NASA's Stardust braves cometary flak
Survives photographic close encounter with Tempel 1
NASA's Stardust spacecraft has survived a close encounter with comet Tempel 1, during which it took a few substantial hits from cometary flak.
The craft passed within 111 miles of the comet at 20:40 p.m. PST on 14 February (04:40 GMT on 15 February), and has returned some impressive photos of the distant body.
As well as 72 high resolution snaps of Tempel 1, Stardust collected data on the comet's tail, and engineering telemetry revealing it "flew through waves of disintegrating cometary particles including a dozen impacts that penetrated more than one layer of its protective shielding".
Don Brownlee, Stardust co-investigator from the University of Washington, said: "The data indicate Stardust went through something similar to a B-17 bomber flying through flak in World War II. Instead of having a little stream of uniform particles coming out, they apparently came out in chunks and crumbled."
Despite the rough ride, principal investigator Joe Veverka confirmed the mission had been "100 per cent successful". He added: "We saw a lot of new things that we didn't expect, and we'll be working hard to figure out what Tempel 1 is trying to tell us."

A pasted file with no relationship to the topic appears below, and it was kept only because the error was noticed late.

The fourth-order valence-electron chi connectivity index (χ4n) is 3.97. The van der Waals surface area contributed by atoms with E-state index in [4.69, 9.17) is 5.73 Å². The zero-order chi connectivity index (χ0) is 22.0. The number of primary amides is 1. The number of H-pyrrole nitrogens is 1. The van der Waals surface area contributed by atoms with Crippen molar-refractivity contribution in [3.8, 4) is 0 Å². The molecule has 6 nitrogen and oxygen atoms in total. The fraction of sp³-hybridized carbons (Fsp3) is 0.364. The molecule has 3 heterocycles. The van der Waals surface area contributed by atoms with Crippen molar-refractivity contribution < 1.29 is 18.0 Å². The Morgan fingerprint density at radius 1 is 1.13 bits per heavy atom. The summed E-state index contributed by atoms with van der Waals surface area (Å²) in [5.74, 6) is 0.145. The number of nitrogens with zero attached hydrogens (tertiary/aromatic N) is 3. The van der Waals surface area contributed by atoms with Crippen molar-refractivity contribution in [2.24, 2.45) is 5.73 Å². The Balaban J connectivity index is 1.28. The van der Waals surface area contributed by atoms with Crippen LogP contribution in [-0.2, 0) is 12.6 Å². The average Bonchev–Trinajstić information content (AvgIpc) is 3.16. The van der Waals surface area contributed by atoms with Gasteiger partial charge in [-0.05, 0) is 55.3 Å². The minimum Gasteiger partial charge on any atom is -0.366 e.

Impact site before and after
Hmmm, doesn't look like much of a crater to me, are they sure those arrows shouldn't be pointing to that bloody great hole just to the left.
Luther does science (for a change)
1. Take 1 Opera (sorry for the product placement)
2. Key Shft+'+ ' a few times
3. Pick up one wooden ruler, calibrated in mmmmm
4. Read length of scale bar. Record reading
5. Read diameter of crater. Record reading
Scale bar = 22mm +/-1mm
Crate = 5mm +/-0.5mm
Windoze Notepad says crater is 45.454545454545454545454545454545m in diameter (not 150m)
Surmise: Is this why the new pictures are warm and fuzzy? Observe further: not a single occurrence of 'ice' in the whole item. Seriously, isn't this a falsification of the 'snowy dirtball' model of comets? "We saw a lot of new things that we didn't expect, and we'll be working hard to figure out what Tempel 1 is trying to tell us." Would that be hard as in maths, or hard as in rock?
Before and After pictures
So the effect of spacecraft impact on a comet is that the comet becomes more blurry?